It’s now up to a judge to decide if the measure challenging the federal health insurance law will be on the August ballot.
The lawsuit argued in a Cole County Circuit Court alleges the ballot measure passed by the legislature as H.B. 1764 is unconstitutional. Attorney Chip Gentry tells the court the measure is really a vote on two different questions, which is not allowed under state law.
“Your fundamental right to cast a meaningful vote is frustrated when you’re faced with two questions but one box,” Gentry said in court.
Here is the language of the ballot measure:
Shall the Missouri Statutes be amended to:
Deny the government authority to penalize citizens for refusing to purchase private health insurance or infringe upon the right to offer or accept direct payment for lawful healthcare services?
Modify laws regarding the liquidation of certain domestic insurance companies?
It is estimated this proposal will have no immediate costs or savings to state or local governmental entities. However, because of the uncertain interaction of the proposal with implementation of the federal Patient Protection and Affordable Care Act, future costs to state governmental entities are unknown.
Jim Layton with the Attorney General’s Office argues in defense that looking at past ballot measures, this one is not any more vague.
“That has never been the standard in the state of Missouri. Every one of these could be phrased in multiple questions. Every one of these has at least in someone’s mind, tradeoffs, the good and the bad,” Layton told the judge.
Gentry is representing two Missouri women who filed the lawsuit, Barbara Finch of St. Louis County and Mary Lucy Brenner of Osage County. He says the measure was “logrolled” on to the ballot by legislators at the end of the legislative session.
“It really created the fire drill that we find ourselves in. But if Missouri voters were just going to roll over and not challenge this type of behavior and not attempt to get meaningful ballots in front of the voters, then the constitutional provisions, the three principals, the cornerstone ideals that we have in having clear titles, single purpose and original purpose are for naught. They’d be eroded and eviscerated,” Gentry said.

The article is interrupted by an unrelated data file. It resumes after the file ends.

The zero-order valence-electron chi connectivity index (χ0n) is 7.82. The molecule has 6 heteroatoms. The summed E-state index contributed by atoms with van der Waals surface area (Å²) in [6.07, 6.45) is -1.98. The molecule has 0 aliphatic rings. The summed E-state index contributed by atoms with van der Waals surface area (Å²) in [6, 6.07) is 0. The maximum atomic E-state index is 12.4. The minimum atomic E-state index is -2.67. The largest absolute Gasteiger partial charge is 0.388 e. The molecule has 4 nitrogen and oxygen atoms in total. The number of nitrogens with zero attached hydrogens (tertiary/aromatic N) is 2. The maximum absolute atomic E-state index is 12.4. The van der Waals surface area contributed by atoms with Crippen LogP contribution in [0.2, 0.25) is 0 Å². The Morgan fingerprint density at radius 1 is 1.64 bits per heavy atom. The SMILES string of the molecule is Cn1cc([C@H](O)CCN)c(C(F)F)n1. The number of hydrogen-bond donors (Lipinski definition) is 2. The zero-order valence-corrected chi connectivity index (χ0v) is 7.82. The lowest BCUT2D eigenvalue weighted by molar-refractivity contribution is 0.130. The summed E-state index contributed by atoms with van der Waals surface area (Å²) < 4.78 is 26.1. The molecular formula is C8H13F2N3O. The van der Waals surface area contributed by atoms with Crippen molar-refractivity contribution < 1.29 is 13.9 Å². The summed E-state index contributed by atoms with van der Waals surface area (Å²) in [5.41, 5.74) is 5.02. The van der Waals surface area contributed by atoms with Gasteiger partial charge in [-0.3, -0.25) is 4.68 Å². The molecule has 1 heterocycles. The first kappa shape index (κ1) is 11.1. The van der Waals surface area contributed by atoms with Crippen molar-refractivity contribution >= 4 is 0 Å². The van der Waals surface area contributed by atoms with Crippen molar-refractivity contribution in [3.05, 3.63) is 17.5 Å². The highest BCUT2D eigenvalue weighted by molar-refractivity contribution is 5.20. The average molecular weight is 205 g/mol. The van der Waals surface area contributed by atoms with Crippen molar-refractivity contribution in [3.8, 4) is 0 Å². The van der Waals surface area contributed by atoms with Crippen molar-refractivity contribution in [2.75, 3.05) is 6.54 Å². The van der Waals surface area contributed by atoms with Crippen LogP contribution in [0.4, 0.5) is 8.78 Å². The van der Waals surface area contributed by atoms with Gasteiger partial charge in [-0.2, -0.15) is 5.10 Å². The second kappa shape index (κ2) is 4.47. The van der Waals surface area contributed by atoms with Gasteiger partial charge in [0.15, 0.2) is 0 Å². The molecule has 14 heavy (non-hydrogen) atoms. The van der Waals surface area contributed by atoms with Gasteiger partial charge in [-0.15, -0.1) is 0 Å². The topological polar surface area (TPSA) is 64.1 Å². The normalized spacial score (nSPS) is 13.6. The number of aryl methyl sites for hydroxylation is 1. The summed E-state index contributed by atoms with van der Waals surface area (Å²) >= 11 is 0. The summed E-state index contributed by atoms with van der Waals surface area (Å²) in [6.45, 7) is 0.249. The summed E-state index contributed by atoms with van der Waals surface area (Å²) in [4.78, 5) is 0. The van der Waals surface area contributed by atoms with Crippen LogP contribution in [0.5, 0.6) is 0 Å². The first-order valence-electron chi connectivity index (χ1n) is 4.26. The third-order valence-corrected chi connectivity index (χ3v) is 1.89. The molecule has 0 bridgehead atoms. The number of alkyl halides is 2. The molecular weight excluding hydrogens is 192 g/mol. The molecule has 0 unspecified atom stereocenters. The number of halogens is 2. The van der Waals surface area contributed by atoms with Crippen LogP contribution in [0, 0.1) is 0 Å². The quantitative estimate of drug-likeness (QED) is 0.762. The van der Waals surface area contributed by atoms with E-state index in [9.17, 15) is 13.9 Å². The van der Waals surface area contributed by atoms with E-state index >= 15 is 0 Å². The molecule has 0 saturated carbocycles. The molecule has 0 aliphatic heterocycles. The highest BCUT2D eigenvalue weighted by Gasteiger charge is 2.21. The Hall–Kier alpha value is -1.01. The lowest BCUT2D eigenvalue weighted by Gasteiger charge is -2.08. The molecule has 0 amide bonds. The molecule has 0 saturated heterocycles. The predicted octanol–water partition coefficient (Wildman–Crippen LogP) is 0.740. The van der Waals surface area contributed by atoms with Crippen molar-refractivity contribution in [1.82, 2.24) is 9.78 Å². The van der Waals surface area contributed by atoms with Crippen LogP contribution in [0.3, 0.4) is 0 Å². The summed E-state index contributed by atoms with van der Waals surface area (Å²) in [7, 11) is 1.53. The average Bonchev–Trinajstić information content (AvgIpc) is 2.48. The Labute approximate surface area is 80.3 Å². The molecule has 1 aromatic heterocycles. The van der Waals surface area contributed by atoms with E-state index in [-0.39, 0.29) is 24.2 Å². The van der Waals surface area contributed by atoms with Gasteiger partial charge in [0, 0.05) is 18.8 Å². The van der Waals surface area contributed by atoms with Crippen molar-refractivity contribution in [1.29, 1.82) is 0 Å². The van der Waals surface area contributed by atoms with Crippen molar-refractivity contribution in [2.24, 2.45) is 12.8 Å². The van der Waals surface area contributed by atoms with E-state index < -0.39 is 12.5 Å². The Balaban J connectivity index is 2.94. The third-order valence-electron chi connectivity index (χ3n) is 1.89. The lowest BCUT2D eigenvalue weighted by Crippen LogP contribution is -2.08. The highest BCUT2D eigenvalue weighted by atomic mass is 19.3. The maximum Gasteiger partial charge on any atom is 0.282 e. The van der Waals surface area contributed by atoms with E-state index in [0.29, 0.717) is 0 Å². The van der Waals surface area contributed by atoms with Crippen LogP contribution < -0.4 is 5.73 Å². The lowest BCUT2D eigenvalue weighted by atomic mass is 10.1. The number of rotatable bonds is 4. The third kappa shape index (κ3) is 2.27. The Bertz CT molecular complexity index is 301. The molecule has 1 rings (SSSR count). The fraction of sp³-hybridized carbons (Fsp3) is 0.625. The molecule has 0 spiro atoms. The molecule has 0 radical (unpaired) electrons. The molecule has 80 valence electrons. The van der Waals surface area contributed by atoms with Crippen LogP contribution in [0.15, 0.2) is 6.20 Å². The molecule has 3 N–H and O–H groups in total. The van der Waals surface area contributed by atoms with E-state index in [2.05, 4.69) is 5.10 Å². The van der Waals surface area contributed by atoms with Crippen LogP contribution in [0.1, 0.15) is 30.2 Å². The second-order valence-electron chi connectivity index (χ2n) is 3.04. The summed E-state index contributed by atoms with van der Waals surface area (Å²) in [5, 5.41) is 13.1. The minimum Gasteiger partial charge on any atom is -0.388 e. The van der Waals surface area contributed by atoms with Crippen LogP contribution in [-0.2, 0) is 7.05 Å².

Gentry argued the initiative placed on the ballot by the legislature didn’t represent the purpose of the original bill, but Layton says it all fits under the umbrella of the title “relating to insurance.”
“In our view this is a single subject case, it’s not really even a very close question on single subject. It has a clear title well within the realms of what the court has allowed, and the purpose is the same as the general overriding purpose of the original bill. It should be allowed to be on the ballot,” Layton said.
Gentry also argued the state Auditor didn’t phrase the final two sentences of the measure to represent the true economic impact. Four of the more than 20 state agencies the auditor contacted thought it may have some sort of unknown but negative cost impact.
“(Gentry’s) for some reason crazily alleging that the state auditor’s fiscal note was insufficient and unfair. So obviously we’re saying that she followed her statutory duties and in fact the fiscal note was not insufficient or unfair,” said Brandee Bower, as Gentry, within earshot, laughed at the comment following the hearing. Bower is the attorney representing State Auditory Susan Montee.
There was also a third attorney on the state’s side representing Rep. John Diehl, who sponsored the bill. Diehl wanted the hearing to be pushed back because he was at the state house for the special legislative session all day, but Wilson denied the request. The attorney said this limited the insight the court was able to gain, because the author of the bill, who could answer questions about the original purpose, was not able to testify.
“Timing” caused a lot of furrowed brows in the courtroom. The timing so close to the primary has greatly expedited the case through Cole County Circuit Judge Paul Wilson’s court. But Wilson also points out that because there’s still so much time before the insurance law goes into effect in 2014, it’s not clear how this measure, if passed, would actually interact with it.
“I think it’s certainly one reasonable conclusion that it has no present effect, it affects no present laws, it affects no present rules and the only effect is has on any future legislature is whatever affect they give it,” Wilson said, when questioning Layton in a conversation about whether or not the spat over the fiscal note should even be considered.
There’d still be plenty of time before the law would actually take effect to try to get the statute overturned or pass another law, or it may be trumped by federal law anyway. Meantime, Layton recommended to Wilson at the end of the hearing that if his side were to lose, Wilson should word his judgment to simply order local authorities not to certify the votes on Proposition C. After all, with the timing, some absentee ballots have already been printed.
Wilson said after the hearing Tuesday that he would get his judgment out as soon as possible, but needed to wait for paperwork from attorneys until Wednesday. Gentry said if the judge decides in favor of the state, he will immediately appeal to the state supreme court.